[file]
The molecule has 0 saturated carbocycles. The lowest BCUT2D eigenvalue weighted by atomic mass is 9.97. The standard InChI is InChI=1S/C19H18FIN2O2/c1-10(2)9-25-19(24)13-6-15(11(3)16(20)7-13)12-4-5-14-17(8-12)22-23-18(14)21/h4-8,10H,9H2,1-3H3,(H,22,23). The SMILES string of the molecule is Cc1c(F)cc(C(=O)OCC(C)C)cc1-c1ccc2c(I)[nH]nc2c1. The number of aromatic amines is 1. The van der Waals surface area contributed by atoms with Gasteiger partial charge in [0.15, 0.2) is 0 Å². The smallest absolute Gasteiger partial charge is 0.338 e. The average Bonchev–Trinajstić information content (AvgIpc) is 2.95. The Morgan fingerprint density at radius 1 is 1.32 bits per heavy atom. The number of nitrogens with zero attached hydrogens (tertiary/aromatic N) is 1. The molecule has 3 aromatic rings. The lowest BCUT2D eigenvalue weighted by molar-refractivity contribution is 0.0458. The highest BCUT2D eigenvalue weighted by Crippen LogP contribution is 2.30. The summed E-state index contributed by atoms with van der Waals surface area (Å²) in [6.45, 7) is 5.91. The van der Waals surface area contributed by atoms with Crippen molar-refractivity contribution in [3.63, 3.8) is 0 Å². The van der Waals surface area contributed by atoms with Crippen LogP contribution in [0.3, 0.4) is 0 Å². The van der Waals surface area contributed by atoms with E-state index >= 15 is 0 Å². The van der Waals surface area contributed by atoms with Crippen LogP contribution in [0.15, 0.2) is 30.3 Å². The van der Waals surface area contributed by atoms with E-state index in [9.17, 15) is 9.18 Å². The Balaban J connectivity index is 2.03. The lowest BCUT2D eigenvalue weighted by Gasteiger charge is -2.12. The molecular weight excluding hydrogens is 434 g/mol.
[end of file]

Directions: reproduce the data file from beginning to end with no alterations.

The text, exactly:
The molecule has 0 saturated carbocycles. The lowest BCUT2D eigenvalue weighted by atomic mass is 9.97. The standard InChI is InChI=1S/C19H18FIN2O2/c1-10(2)9-25-19(24)13-6-15(11(3)16(20)7-13)12-4-5-14-17(8-12)22-23-18(14)21/h4-8,10H,9H2,1-3H3,(H,22,23). The SMILES string of the molecule is Cc1c(F)cc(C(=O)OCC(C)C)cc1-c1ccc2c(I)[nH]nc2c1. The number of aromatic amines is 1. The van der Waals surface area contributed by atoms with Gasteiger partial charge in [0.15, 0.2) is 0 Å². The smallest absolute Gasteiger partial charge is 0.338 e. The average Bonchev–Trinajstić information content (AvgIpc) is 2.95. The Morgan fingerprint density at radius 1 is 1.32 bits per heavy atom. The number of nitrogens with zero attached hydrogens (tertiary/aromatic N) is 1. The molecule has 3 aromatic rings. The lowest BCUT2D eigenvalue weighted by molar-refractivity contribution is 0.0458. The highest BCUT2D eigenvalue weighted by Crippen LogP contribution is 2.30. The summed E-state index contributed by atoms with van der Waals surface area (Å²) in [6.45, 7) is 5.91. The van der Waals surface area contributed by atoms with Crippen molar-refractivity contribution in [3.63, 3.8) is 0 Å². The van der Waals surface area contributed by atoms with Crippen LogP contribution in [0.3, 0.4) is 0 Å². The van der Waals surface area contributed by atoms with E-state index >= 15 is 0 Å². The van der Waals surface area contributed by atoms with Crippen LogP contribution in [0.15, 0.2) is 30.3 Å². The van der Waals surface area contributed by atoms with E-state index in [9.17, 15) is 9.18 Å². The Balaban J connectivity index is 2.03. The lowest BCUT2D eigenvalue weighted by Gasteiger charge is -2.12. The molecular weight excluding hydrogens is 434 g/mol.